2.3.2. Potentiometric Titration Method (PT)

Potentiometric titration method was carried out with an autotitrator (Mettler Toledo DL50) equipped with a DM140 platinum electrode, DV1010 burette, and LabX light titration software (version 2). Recognition of the equivalence point (EQP) was set by adjusting the threshold to appropriate values. Termination of the titration occurred after one equivalence point was reached, or the maximum volume of the burette (10.0 mL) was dispensed. The titer of potassium iodate solution was found by independent experiments and had a value of  mol/L, (significant difference). The software reported the volume of titrant at EQP; iodine affinity (IA, %), flavor affinity (FA, %) could be calculated by the equation.

The iodine was produced by the reaction of the potassium iodide with titrant and hydrochloric acid, which binds to amylose as shown in the following formula:

The iodine affinity (IA, %) was calculated from the volume (VEQ, mL) of titrant at EQP usingwhere  mol/L which is the nominal concentration of the titrant and , which is the stoichiometric factor of the production reaction.  g/mol, which is the molecule weight of , and is the dry mass of the inclusion sample (mg).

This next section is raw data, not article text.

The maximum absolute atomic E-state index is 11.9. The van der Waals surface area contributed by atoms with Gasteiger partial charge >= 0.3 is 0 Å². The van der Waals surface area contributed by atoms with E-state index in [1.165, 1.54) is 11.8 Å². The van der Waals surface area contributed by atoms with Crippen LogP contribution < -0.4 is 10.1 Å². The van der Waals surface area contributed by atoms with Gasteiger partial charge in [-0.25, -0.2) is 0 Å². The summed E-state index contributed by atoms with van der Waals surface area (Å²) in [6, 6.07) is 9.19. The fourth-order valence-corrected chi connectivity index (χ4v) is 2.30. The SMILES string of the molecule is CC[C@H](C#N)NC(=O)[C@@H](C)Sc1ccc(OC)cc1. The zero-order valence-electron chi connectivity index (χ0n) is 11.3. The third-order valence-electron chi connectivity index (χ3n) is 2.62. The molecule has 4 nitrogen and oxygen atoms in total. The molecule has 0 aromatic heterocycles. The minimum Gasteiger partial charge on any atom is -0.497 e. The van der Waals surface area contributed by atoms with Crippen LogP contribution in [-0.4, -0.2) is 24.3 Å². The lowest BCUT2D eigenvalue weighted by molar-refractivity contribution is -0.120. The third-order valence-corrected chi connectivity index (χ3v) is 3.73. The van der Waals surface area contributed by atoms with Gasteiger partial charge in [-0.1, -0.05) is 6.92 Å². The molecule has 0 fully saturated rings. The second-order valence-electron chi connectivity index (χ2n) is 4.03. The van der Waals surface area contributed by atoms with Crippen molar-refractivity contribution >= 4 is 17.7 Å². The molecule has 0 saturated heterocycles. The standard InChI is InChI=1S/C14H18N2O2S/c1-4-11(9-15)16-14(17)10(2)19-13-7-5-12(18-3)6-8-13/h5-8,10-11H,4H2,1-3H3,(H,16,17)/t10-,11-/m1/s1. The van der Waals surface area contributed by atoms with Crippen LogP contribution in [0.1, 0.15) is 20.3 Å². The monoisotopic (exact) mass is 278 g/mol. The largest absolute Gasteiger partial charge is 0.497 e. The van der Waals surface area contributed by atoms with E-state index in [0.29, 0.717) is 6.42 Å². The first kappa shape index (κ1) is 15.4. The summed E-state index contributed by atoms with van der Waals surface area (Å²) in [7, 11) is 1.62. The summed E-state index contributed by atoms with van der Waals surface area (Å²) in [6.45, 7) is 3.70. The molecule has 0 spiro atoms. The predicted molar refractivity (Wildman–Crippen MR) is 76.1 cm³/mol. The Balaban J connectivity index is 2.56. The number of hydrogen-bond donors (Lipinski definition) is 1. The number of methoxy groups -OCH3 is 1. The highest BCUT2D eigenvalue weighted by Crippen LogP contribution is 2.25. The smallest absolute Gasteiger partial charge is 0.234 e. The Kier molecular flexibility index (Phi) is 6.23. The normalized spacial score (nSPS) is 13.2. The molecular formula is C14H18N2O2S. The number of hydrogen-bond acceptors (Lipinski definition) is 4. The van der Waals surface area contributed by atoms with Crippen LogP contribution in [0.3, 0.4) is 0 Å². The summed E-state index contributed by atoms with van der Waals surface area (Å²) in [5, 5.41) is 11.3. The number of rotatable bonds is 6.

Flavor content was calculated from the ratio of iodine affinity of the inclusion compound to the iodine affinity of amylose standard sample as the above equation (as discussed by Bhatnagar and Hanna [23]).

In solution, iodine can enter into the spiraled cavity of amylose and form complex compounds, but iodine cannot form complex compound with amylose-flavor molecule inclusion compounds. With the potassium iodate trickling, the excessive iodine formed in the solution after all of the amylose had been included with iodine and the electrode potential transition of ion pairs indicated the titration end point.

The standard curve and the titration curve can be drawn, with the consumed volume of potassium iodate standard solution for the -axis and the potential readings for the -axis. The content of flavor molecules was calculated from the ratio of iodine affinity of the inclusion compounds and the iodine affinity of pure amylose. Curves a~e were the potential titration curves for inclusion compound and amylose standard sample in Figures  1s and   2s (in Supplementary Material available online at http://dx.doi.org/10.1155/2015/645916). The encapsulation efficiency of each compound was the consumed volume difference and calculated as the following equation:

2.3.3. Head-Space Solid Phase Microextraction Gas Chromatography (HS-SPME-GC)